Baltimore's promising experiment in combating the opioid epidemic

It wasn’t an easy sell at first — opening a stabilization center in West Baltimore where doctors could send those who showed up to emergency rooms inebriated or high on drugs to sober up. Residents didn’t want a drug clinic in their neighborhood, and securing funding for a new approach to addressing the opioid epidemic took some convincing. Only a handful of cities around the country have such centers, so there was no long-term evidence about their success.

But a year after the center opened on a pilot basis, the agencies behind the idea, the Baltimore Health Department and Behavioral Health System Baltimore, a non-profit that oversees mental health and substance use treatment in the city, have convincing early evidence that such a set up works in getting people off the street and on the path to recovery.

The pilot center, which has been operating at Tuerk House in the Greater Rosemount community, has served 343 people, with 391 visits. Key to the model is that peer counselors try to connect clients to treatment and other wrap-around services, and it seems to be effective. Most of those who have gone to the center, about 62 percent, have entered treatment for addiction. Even better, nearly 40 percent remained in that treatment after 30 days.

Now the city has begun renovations next door on the Hebrew Orphan Asylum building so they can expand the center, with plans for completion next spring, and potentially reach even more people. Emergency rooms in Baltimore get more than 16,000 visits a year resulting in a diagnosis related to alcohol or drug abuse. The expanded facility, which will operate 24 hours a day, will be able to serve 35 people at a time, more than double the capacity of the pilot program.

The early success shows what can happen when state and local officials work together on an seemingly intractable issue, such as opioid and alcohol addiction, which killed 1,848 people in the first nine months of last year, the latest figures available.

The center is being renovated with $3.6 million in capital funding allocated in the state budget. The Maryland Department of Health also provided $2.6 million for operating expenses.

Rather than a clinic that nobody wants, the project is now being celebrated as an economic development engine for the neighborhood, which city officials hope can be the home to a full-service health care center. The Coppin Heights Community Development Corp. and Cross Street Partners are undertaking the $17 million renovation of the building, which has been vacant for 30 years. It is a fitting use for a building that was last the home to Baltimore General Hospital.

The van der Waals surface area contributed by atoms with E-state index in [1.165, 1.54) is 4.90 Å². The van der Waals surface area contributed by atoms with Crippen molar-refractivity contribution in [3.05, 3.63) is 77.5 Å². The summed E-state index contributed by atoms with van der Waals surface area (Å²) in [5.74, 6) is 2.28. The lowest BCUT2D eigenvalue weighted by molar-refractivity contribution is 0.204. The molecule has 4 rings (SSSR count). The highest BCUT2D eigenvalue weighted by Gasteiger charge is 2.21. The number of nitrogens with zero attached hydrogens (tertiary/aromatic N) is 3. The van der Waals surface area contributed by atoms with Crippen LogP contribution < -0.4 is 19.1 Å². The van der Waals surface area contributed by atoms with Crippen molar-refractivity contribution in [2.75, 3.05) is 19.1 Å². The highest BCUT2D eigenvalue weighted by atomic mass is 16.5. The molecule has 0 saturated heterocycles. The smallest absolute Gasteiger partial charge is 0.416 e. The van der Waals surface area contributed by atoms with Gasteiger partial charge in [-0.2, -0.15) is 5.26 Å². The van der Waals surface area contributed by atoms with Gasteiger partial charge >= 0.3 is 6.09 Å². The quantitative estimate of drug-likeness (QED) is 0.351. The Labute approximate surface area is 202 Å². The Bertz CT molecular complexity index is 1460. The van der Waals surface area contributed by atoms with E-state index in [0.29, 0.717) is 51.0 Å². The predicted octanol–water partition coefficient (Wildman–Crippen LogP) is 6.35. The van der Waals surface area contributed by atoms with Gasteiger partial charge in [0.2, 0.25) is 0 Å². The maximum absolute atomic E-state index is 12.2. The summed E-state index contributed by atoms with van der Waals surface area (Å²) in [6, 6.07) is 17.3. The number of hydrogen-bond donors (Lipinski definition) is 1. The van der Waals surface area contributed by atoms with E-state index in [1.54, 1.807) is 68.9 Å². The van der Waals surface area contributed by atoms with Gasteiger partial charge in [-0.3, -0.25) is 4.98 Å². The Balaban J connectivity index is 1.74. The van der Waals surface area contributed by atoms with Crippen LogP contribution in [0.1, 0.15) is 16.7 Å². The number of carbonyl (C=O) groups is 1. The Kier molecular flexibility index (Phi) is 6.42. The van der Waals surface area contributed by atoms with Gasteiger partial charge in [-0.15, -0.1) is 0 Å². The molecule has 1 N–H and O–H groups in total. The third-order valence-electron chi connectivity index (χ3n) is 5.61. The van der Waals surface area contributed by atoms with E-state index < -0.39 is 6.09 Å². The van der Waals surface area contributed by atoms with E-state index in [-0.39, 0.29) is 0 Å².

Doctors at the University of Maryland Medical Center Midtown Campus said they have noticed the impact of the pilot program in the short time they have referred patients to the stabilization center. They now have a place to send intoxicated patients who don’t have a true medical emergency. This frees up doctors for life-saving cases while getting substance users needed treatment, rather than discharging them without meeting their behavioral health needs.

The majority of intoxicated patients do not need all of the diagnostic and treatment support provided in the emergency room, said Dr. Zachary D.W. Dezman, attending physician at the hospital. They need social supports like those provided at the stabilization center.

This doesn’t mean emergency rooms are shutting their doors to those with addictions. A small number of intoxicated patients do indeed have serious conditions, such as intracranial bleeding and seizures, and they still need critical care that emergency room doctors will continue to offer.

The Maryland Hospital Association said the center has great potential for quickly getting people to the right care. One of the barriers had been transportation. The city has partnered with the Maryland Institute for Emergency Medical Services Systems to expand protocols so that basic life support teams can take people to the center. They also have started to set up a system so that individual hospitals can make direct transports from their emergency departments.

The stabilization center is no miracle cure for the opioid crisis, and the staff knows they won’t reach everybody. The approach is not to pressure people into treatment because those addicted to drugs and alcohol have to be ready for such a major change in their lives. Pushing too hard can have the opposite effect. But sometimes folks just need that nudge to seek help or to have the idea put into their head for when they are ready to take that step. Some will start treatment and not finish. That’s still progress because it may move them a step closer to trying again.

Those working on the ground trying to solve the opioid crisis should use this promising start as a catalyst to try other unconventional ways to stop the unrelenting surge in overdose deaths. Some in the state are also pushing for safe consumption sites, where people can go and openly use opioids under the supervision of a doctor or other medical professional, in hopes that addicts will at least stay alive long enough to give treatment a chance. It’s another idea that is worth trying.

It is an unorthodox epidemic that calls for unorthodox solutions.

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